Princess Marie of Orléans (1813–1839)

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Marie d'Orléans
Orleans, Marie.jpg
Born (1813-04-12)12 April 1813
Palermo, Sicily
Died 6 January 1839(1839-01-06) (aged 25)
Pisa, Tuscany
Burial Royal Chapel, Dreux, France
Spouse Alexander of Württemberg
Issue Duke Philipp
Full name
Marie Christine Caroline Adélaïde Françoise Léopoldine d'Orléans
House Orléans
Father Louis-Philipe I
Mother Maria Amalia of the Two Sicilies
Religion Roman Catholicism

Marie Christine Caroline Adélaïde Françoise Léopoldine d'Orléans (12 April 1813 in Palermo – 6 January 1839 in Pisa) was a French princess and, by her marriage, duchess of Württemberg (1837). Before her marriage she was styled Mademoiselle de Valois.


Princess Marie in her studio in the Tuileries Palace (by Prosper Lafaye, c. 1842)

She was the third child (and second daughter) of Louis-Philippe, King of the French, and his wife Maria Amalia, daughter of King Ferdinand I of Naples. She was solidly educated on her father's insistence, and took up sculpture and drawing. She had her own studio installed in the Tuileries Palace in which she would work. She was described as a lively character with great energy, interested in both parties and politics.[1]

At the beginning of 1834, due to the consolidation of the July Monarchy and a better acceptance of Louis-Philippe by the monarchs of Europe, the King of the Two Sicilies, Ferdinand II, gave his consent to the marriage of princess Marie of Orléans with one of his younger brothers. Leopold of the Two Sicilies (1813–1860), count of Syracuse, was (like Ferdinand) born of king Francis I's second marriage to Maria Isabella of Spain. Nephew of Maria's mother (queen Maria Amalia), he was thus also half-brother to the duchesse de Berry, born by Francis I's first marriage to archduchess Maria Clementina of Austria,and mother of the Legitimist pretender to the throne of France, the duc de Bordeaux.

However, following the uprisings which afflicted France in April 1834, the court of Naples demanded that Marie immediately receive the part of the Orléans family fortune which was due to her by the "donation-partage" Louis-Philippe had made among his children on 7 August 1830 on the eve on his accession to the throne. Louis-Philippe judged this demand unreasonable, and the marriage proceedings came to an end.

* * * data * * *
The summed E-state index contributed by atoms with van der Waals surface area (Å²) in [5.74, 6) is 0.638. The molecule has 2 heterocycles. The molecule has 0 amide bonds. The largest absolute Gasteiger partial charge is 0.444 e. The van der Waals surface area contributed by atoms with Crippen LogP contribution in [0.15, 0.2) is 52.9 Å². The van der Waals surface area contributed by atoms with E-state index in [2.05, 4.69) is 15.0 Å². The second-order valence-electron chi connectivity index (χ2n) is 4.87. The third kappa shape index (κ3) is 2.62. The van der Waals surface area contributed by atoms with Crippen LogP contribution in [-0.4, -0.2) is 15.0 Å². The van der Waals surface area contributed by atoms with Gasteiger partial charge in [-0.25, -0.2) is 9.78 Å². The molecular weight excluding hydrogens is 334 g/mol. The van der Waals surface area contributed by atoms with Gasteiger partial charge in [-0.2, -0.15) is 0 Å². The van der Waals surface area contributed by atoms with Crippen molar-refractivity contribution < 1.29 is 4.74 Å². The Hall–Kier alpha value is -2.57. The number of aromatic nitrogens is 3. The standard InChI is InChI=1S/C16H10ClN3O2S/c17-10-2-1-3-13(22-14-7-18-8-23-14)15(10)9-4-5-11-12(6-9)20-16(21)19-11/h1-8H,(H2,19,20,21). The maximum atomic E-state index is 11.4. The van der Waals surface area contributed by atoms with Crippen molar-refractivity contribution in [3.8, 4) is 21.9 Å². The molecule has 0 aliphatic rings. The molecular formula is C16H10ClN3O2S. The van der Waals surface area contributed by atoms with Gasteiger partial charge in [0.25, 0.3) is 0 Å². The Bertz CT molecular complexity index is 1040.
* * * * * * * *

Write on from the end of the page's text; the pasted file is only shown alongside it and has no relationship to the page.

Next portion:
On 17 October 1837, Marie d'Orléans married Prince Alexander of Württemberg (1804–1881), son of Duke Alexander of Württemberg (1771–1833) and his wife Antoinette of Saxe-Coburg-Saalfeld (1779–1824). The cadet branch of a not very prestigious German princely family, Alexander was nevertheless the nephew both of King Frederick I of Württemberg (via his father) and of King Leopold I of Belgium (via his mother). He was also a first cousin of both British Queen Victoria and her husband, Prince Albert as well as Portuguese King Ferdinand II and Russian Emperors Alexander I and Nicholas I. The ceremony took place on 18 October 1837 at the Grand Trianon in Versailles,[2] restored by Louis-Philippe for his personal use. The civil ceremony was taken by chancelier Pasquier, the Catholic ceremony by Louis-Marie-Edmond Blanquart de Bailleul, bishop of Versailles, and the Lutheran ceremony by pastor Cuvier. The following reception took days and was hosted by the king and queen.

They had one child, Duke Philipp of Württemberg, who inherited his father's dukedom and in 1865 married Archduchess Marie-Therese of Austria (1845–1927) (daughter of Archduke Albert, Duke of Teschen). These are the ancestors of the present claimants to the throne of Württemberg.

In 1838, weakened by pulmonary tuberculosis, Marie left for Pisa with the hope that the more favourable climate would help her to a cure. Her brother, the duc de Nemours, was later sent to escort her on their parents' instructions and arrived just before her death on 6 January 1839. She was buried on 27 January at the royal chapel at Dreux.


Windows of St. Saturnin's Chapel in the Palace of Fontainebleau

A student of Ary Scheffer, she was a talented artist, practising sculpture and drawing. Many of her works survive, mostly now in the Museum of Dordrecht, in the Netherlands.[3]

In particular, she designed the windows in St. Saturnin's Chapel of the Palace of Fontainebleau, which were made by Émile Wattier.[4]


  1. ^ Dyson, C. C: The life of Marie Amélie last queen of the French, 1782-1866. With some account of the principal personages at the courts of Naples and France in her time, and of the careers of her sons and daughters (1910)
  2. ^ Due to the mixed nature of this marriage, the Archbishop of Paris, de Quélen, forbade its being celebrated in a cathedral (as he had done with the marriages of Marie's siblings Louise and Ferdinand-Philippe).
  3. ^ Portrait présumé de la princesse Marie d’Orléans, 1831 -
  4. ^ "The chapelle basse Saint-Saturnin". Palace of Fontainebleau. Retrieved 23 February 2016. 


  • Catalogue, Marie d'Orléans, 1813-1839, Princesse et artiste romantique, Somogy, Paris, 2008 ISBN 2-7572-0165-4.

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